Blu-ray is a new optical data disc format agreed upon by a consortium of electronics manufacturers including, Hitachi, LG, Matsushita, Pioneer, Philips, Samsung, Sharp, Sony and Thomson.

Like Digital Versatile Discs (DVD) the new format will allow the recording and playback of video and audio and the storage and retrieval of data.

Blu-ray utilises a blue-violet laser (405nm) to write and read data, which has a much shorter wavelength than the red laser (780nm for CD, 635/650nm for DVD) currently used for optical storage, coupled with a much smaller lens aperture (0.85NA) it allows for a highly increased data density which means that more data can be stored on a CD/DVD sized (12cm) disc. Whereas a DVD can store 15GB on a double-layer double-sided disc, a Blu-ray disc can store upto 27GB on a single layer. This means that it could be used to store upto 2 hours of high definition video or 13 hours of standard broadcast quality television.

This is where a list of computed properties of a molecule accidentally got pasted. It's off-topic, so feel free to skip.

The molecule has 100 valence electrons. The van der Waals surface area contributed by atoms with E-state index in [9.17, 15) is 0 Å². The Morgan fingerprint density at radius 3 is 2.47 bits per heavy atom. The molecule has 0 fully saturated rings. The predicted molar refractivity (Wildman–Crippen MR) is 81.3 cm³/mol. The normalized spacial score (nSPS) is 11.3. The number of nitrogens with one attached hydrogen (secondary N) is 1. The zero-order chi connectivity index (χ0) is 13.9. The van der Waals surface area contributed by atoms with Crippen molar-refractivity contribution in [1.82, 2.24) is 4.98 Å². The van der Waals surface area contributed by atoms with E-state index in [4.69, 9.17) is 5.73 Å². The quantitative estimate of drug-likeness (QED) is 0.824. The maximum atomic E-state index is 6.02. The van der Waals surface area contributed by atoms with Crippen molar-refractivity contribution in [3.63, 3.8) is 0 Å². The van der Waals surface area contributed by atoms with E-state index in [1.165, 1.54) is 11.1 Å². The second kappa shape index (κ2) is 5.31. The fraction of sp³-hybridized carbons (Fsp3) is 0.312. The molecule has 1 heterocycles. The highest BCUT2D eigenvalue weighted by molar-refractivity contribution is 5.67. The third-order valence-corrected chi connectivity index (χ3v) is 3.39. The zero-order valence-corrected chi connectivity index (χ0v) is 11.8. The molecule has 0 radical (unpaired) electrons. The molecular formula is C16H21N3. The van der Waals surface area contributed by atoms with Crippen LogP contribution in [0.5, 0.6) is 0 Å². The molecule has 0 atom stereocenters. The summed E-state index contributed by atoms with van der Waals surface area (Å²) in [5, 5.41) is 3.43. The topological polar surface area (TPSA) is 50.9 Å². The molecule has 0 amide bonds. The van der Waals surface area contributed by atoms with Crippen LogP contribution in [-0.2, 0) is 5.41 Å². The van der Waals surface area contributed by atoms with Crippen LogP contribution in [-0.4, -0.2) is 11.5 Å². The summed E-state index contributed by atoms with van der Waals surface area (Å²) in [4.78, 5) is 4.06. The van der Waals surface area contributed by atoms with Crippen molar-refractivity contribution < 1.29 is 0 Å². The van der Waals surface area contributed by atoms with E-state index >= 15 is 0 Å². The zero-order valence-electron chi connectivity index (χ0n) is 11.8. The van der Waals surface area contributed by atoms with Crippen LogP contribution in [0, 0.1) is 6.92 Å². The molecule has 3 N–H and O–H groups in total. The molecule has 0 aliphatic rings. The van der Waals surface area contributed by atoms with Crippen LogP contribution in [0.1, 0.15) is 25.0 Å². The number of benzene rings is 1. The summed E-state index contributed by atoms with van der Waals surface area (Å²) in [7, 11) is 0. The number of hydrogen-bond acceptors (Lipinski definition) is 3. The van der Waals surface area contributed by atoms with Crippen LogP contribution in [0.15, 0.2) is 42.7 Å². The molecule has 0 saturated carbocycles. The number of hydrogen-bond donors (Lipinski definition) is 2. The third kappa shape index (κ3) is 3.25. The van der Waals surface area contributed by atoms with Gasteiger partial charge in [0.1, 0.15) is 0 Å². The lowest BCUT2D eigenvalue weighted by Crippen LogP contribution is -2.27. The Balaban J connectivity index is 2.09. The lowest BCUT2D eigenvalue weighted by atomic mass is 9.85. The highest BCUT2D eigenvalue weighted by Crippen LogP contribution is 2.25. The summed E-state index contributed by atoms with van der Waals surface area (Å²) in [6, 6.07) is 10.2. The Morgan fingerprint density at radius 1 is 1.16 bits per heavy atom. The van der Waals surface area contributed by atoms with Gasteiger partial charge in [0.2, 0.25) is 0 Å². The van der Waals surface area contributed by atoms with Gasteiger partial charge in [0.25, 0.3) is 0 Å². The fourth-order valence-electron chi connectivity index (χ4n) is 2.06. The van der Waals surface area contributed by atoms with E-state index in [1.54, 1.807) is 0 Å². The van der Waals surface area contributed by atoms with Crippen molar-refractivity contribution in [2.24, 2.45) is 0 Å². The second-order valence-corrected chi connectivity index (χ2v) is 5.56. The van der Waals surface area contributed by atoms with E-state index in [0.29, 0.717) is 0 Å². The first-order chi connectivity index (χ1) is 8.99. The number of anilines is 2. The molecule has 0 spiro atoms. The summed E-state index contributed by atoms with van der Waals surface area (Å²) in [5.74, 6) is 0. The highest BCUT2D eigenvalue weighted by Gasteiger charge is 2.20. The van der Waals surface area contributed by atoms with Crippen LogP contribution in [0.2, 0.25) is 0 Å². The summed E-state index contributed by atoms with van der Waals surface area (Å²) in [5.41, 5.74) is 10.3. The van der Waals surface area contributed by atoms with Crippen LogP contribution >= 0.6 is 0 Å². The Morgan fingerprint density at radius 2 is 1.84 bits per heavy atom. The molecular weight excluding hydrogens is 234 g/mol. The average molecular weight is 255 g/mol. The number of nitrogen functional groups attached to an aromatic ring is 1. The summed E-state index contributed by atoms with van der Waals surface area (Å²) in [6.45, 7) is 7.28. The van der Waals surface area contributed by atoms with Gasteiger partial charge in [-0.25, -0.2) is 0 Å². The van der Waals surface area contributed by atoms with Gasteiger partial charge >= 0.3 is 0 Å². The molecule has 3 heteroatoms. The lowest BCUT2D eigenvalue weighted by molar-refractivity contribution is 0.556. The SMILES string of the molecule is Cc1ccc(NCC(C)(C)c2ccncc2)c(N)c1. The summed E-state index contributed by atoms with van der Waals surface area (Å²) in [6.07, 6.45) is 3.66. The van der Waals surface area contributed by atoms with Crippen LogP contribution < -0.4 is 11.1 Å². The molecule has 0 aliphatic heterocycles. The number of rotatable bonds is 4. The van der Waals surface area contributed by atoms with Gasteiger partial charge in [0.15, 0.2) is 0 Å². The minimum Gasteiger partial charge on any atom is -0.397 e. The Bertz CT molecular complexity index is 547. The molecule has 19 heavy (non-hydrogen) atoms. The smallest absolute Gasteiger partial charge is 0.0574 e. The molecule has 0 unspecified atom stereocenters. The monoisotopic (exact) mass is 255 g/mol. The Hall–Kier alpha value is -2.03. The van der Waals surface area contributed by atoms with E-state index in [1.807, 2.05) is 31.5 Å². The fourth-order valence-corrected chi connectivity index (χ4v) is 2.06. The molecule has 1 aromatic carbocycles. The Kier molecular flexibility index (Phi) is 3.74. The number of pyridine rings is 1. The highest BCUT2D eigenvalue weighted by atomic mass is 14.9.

The Blu-ray consortium has built backwards-compatibility with the current DVD format into the specifications for Blu-ray, hoping that in this way they will avoid alienating DVD enthusiasts and manufacturers.

The first Blu-ray compatible systems are likely to be on-sale in the second half of 2003.


Blu-ray press release February 2002

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